Grumblepig followed his gaze morosely. “Mm hm. But who are these people? What are we doing?”
Fluvio turned to eye him suspiciously. “Has the magic of the forest affected your mind, Grumblepig? These are our friends. We are going on a great adventure!”
“The magic of the forest has affected one of our minds,” Grumblepig grumbled.
“Halt!” Rick called from the front, raising an authoritative hand. “We finally lost them. This would be a good place to stop for the night, if anyone’s faint of heart.”
“Lost who?” Nynalama drawled, leaning against a tree with an irritatingly casual air.
“Goromash’s men, of course.” Rick narrowed his eyes pointedly in Grumblepig’s direction, forcing him to blush with anger.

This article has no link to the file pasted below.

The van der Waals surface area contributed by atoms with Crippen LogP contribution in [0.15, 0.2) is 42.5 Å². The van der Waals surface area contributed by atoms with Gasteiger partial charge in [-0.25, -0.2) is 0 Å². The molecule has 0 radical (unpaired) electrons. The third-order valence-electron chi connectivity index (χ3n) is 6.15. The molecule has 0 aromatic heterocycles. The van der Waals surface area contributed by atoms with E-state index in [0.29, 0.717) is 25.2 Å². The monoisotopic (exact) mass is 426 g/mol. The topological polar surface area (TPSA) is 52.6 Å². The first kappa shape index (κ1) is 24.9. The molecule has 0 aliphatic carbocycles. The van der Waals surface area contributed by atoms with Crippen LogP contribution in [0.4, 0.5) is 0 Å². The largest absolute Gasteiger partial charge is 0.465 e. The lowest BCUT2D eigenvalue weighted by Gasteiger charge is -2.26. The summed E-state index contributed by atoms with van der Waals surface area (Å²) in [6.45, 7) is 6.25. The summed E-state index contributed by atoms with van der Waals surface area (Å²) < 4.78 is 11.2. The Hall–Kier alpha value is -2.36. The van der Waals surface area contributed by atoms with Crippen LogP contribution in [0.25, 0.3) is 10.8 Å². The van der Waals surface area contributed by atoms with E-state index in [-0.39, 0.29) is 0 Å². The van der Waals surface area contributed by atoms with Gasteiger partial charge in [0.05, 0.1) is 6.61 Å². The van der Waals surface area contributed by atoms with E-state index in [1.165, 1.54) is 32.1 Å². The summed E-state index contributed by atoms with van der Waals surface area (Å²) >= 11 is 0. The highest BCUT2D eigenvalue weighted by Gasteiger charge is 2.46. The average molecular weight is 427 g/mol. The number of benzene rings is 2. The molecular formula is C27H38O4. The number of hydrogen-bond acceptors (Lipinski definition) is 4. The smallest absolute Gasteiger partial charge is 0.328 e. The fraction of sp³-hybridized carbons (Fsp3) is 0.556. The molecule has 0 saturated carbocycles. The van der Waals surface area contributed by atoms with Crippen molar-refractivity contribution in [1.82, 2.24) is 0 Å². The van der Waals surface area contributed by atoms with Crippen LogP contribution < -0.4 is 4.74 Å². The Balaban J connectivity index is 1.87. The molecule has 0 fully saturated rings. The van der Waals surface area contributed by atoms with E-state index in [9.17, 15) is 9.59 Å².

“Oh, yeah. How could I forget?” Nynalama plunked down on the ground and kicked her boots off. “All right, let’s pack it in.”
With the mumbled assent of the others, the group set up a shabby camp on the uneven forest floor. Fluvio lit the area with pale green lights that bounced slightly in the breeze, and Roderick started a fire and attempted to draw the rest into conversation. While he and Nynalama were swapping thieving tales, Grumblepig slunk away from the group and sat in the relatively darkness.